Blue-Green algae: What do you need to know?

Blue-Green algae: What do you need to know?

Blue-green algae is a cyanobacteria present in all Alberta lakes. It grows best in still or slow-moving water when the weather is warm, which is why we see more blooms in the summer. When phosphorus and nitrogen are present, the bacteria will reproduce more quickly.

Blue-green algae is already beginning to make an appearance this summer in our Alberta lakes. This year, Alberta Health Services announced they would be changing the way they warn the public about the blooms.

So what do you need to know to stay safe on the water?

  1. The new regulations will inform you if cyanobacteria is present, but you’ll only be cautioned to avoid the water if a bloom is visible.

In the past, lake users were warned not to swim or wade in lakes if the bacteria was present at all. Now, advisories will be posted if the bacteria is present, but lake users will only be cautioned to stay away from physical signs of a bloom. It’s important to remember that blooms can move rapidly from location to location, so look before you swim!

  1. The warning will stay in place until the risk is no longer present.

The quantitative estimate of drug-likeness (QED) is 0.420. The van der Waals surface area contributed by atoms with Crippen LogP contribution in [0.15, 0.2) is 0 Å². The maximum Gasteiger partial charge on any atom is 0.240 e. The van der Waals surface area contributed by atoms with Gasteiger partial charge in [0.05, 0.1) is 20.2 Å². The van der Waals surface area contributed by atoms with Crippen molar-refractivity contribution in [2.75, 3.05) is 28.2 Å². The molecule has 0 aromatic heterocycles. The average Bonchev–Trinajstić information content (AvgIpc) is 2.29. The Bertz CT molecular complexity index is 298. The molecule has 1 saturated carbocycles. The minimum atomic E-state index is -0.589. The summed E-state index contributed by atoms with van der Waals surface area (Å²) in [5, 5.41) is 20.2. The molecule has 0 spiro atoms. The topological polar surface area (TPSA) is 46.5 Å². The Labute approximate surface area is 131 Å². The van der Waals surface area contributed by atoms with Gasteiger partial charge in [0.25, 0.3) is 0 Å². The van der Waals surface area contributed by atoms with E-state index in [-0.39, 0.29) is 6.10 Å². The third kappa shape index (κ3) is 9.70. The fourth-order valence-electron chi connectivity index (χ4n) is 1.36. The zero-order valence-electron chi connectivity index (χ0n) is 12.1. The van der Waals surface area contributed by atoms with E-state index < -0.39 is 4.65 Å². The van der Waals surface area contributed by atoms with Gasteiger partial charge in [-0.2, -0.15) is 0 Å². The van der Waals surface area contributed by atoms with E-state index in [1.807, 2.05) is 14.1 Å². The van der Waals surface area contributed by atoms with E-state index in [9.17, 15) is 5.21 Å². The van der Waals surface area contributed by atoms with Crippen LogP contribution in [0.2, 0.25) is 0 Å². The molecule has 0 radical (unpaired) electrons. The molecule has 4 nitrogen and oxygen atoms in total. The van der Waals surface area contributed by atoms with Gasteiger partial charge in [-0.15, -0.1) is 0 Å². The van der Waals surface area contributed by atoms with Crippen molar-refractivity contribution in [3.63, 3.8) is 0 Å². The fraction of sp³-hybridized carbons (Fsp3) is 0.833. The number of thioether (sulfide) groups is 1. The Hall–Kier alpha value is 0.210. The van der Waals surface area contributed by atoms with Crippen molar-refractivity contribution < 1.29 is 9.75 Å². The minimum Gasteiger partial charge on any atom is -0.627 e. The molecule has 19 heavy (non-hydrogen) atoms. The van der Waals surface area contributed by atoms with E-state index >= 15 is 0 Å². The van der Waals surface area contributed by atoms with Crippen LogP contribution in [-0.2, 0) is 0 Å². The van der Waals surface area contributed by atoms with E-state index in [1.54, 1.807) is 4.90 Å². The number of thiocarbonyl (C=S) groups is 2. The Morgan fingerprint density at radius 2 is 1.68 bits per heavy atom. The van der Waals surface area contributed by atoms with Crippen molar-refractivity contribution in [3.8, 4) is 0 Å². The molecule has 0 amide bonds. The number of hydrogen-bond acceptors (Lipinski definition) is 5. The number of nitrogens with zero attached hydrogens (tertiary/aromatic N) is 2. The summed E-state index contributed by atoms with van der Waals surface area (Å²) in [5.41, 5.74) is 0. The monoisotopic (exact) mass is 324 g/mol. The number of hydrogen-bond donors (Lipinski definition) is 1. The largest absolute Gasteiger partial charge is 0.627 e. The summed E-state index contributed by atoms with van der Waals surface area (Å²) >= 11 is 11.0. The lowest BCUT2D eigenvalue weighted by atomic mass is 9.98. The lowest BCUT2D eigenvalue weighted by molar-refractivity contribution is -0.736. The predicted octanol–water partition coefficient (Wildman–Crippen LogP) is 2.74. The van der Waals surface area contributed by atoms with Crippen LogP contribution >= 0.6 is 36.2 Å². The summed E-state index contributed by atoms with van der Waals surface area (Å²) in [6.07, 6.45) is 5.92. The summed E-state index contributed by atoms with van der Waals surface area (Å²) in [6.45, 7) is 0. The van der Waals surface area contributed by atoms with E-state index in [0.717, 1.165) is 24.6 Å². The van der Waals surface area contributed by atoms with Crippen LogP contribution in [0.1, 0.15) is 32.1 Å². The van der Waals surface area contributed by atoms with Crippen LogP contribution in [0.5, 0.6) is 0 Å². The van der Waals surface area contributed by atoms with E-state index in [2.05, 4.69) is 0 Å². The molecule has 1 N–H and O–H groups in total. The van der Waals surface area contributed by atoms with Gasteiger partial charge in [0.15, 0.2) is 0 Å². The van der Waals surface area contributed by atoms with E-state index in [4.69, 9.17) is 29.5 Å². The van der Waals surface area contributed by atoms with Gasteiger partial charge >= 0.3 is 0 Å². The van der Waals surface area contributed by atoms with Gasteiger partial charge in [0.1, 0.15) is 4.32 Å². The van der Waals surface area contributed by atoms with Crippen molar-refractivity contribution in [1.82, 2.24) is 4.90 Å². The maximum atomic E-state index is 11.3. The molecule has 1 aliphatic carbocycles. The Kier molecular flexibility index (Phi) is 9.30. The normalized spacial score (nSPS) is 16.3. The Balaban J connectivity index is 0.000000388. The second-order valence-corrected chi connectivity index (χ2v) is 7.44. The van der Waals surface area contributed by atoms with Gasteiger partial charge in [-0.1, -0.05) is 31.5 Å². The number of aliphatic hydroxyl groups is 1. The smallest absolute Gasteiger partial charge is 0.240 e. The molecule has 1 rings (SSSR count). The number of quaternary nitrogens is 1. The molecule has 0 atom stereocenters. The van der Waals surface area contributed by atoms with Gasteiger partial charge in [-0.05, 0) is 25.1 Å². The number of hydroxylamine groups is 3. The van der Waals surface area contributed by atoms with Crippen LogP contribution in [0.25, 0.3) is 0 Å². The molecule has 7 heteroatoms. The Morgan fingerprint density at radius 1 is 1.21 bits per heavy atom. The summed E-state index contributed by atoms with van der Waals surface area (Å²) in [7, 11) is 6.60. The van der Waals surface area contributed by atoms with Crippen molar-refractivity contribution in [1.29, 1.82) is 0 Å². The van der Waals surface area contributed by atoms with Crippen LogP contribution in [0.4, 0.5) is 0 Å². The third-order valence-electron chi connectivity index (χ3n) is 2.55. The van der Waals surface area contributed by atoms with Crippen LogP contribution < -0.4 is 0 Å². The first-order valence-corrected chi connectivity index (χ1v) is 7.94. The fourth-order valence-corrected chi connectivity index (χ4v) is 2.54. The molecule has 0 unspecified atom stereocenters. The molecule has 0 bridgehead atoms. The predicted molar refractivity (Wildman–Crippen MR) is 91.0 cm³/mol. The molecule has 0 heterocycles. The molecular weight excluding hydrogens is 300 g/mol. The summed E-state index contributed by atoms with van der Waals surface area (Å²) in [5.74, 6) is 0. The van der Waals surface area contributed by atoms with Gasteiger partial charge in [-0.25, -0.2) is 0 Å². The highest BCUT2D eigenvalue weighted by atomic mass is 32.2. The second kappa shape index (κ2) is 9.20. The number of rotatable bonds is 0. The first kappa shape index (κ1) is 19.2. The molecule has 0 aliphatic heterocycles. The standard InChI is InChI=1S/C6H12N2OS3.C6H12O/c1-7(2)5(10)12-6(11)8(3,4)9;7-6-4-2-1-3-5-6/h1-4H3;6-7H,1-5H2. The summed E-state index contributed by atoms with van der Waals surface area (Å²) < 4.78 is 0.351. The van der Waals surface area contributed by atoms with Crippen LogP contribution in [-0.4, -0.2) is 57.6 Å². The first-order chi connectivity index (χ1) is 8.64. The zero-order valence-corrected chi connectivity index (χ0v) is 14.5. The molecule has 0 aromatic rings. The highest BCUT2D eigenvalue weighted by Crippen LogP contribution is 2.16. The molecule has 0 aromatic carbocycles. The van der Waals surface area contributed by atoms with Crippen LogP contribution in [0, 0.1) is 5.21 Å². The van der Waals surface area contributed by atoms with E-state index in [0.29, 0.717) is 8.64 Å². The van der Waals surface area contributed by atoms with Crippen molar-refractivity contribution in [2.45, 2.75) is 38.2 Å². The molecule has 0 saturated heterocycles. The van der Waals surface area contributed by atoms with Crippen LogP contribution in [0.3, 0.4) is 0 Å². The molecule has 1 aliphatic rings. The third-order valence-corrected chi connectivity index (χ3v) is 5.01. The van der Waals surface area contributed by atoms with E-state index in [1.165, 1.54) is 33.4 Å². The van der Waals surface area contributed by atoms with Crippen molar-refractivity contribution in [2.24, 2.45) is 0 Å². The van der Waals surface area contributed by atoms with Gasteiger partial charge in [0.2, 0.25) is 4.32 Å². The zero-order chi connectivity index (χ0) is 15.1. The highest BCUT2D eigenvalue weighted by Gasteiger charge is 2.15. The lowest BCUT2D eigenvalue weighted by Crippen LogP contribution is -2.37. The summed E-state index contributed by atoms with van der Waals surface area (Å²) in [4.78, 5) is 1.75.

Make sure to regularly check the Swim Guide and AHS for updates on cyanobacteria advisories, and do visual checks of your water body before swimming, wading or drinking.

  1. Blue-green algae is extremely toxic, and will make you ill – even after boiling or filtering the water.

Avoid all contact with blue-green algae, and wash with soap and water if you come into contact with it. Contact with blue-green algae can lead to skin irritation and/or reactions in the eye, ear, nose and throat. It can also lead to more severe side effects, including headaches, diarrhea, vomiting, and fever.

  1. If you know cyanobacteria is present in your lake, make sure to look for physical signs of a bloom.

Blooms generally smell pungent and strongly grassy. They coat the surface of the water and look like a blue or green scum, though they can range in colour from white to red to brown.

  1. If you see a bloom, let your local health unit know and send us an email.

If you see a bloom and there is no advisory posted, mak sure to call your local health unit so they can share the advisory on their website, through social media, and with local media outlets. Sending us an email makes sure we can create a pollution report, helping spread the word and protect the health of our watershed community.

Sources

Algae. (2015). Rural Consolidated Industries LTD. Retrieved from http://www.algae.info/Algaecomplete/tabid/1131/Default.aspx#bgreen.

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